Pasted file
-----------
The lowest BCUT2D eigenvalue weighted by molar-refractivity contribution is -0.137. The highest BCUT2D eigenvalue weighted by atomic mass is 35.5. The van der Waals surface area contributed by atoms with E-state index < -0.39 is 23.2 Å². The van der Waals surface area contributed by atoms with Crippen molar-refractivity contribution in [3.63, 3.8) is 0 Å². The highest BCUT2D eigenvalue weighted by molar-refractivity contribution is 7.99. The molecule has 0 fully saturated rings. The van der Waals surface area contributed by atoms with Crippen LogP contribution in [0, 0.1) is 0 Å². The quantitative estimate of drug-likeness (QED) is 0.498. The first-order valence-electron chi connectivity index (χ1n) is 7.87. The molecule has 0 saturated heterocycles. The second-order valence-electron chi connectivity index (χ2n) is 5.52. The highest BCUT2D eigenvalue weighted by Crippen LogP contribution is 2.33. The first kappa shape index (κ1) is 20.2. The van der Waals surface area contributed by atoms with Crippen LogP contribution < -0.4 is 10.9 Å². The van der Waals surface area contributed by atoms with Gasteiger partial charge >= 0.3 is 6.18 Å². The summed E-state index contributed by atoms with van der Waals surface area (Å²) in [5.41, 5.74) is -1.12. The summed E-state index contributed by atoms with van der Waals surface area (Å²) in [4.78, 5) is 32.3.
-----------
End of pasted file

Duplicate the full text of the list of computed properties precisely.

The lowest BCUT2D eigenvalue weighted by molar-refractivity contribution is -0.137. The highest BCUT2D eigenvalue weighted by atomic mass is 35.5. The van der Waals surface area contributed by atoms with E-state index < -0.39 is 23.2 Å². The van der Waals surface area contributed by atoms with Crippen molar-refractivity contribution in [3.63, 3.8) is 0 Å². The highest BCUT2D eigenvalue weighted by molar-refractivity contribution is 7.99. The molecule has 0 fully saturated rings. The van der Waals surface area contributed by atoms with Crippen LogP contribution in [0, 0.1) is 0 Å². The quantitative estimate of drug-likeness (QED) is 0.498. The first-order valence-electron chi connectivity index (χ1n) is 7.87. The molecule has 0 saturated heterocycles. The second-order valence-electron chi connectivity index (χ2n) is 5.52. The highest BCUT2D eigenvalue weighted by Crippen LogP contribution is 2.33. The first kappa shape index (κ1) is 20.2. The van der Waals surface area contributed by atoms with Crippen LogP contribution < -0.4 is 10.9 Å². The van der Waals surface area contributed by atoms with Gasteiger partial charge >= 0.3 is 6.18 Å². The summed E-state index contributed by atoms with van der Waals surface area (Å²) in [5.41, 5.74) is -1.12. The summed E-state index contributed by atoms with van der Waals surface area (Å²) in [4.78, 5) is 32.3.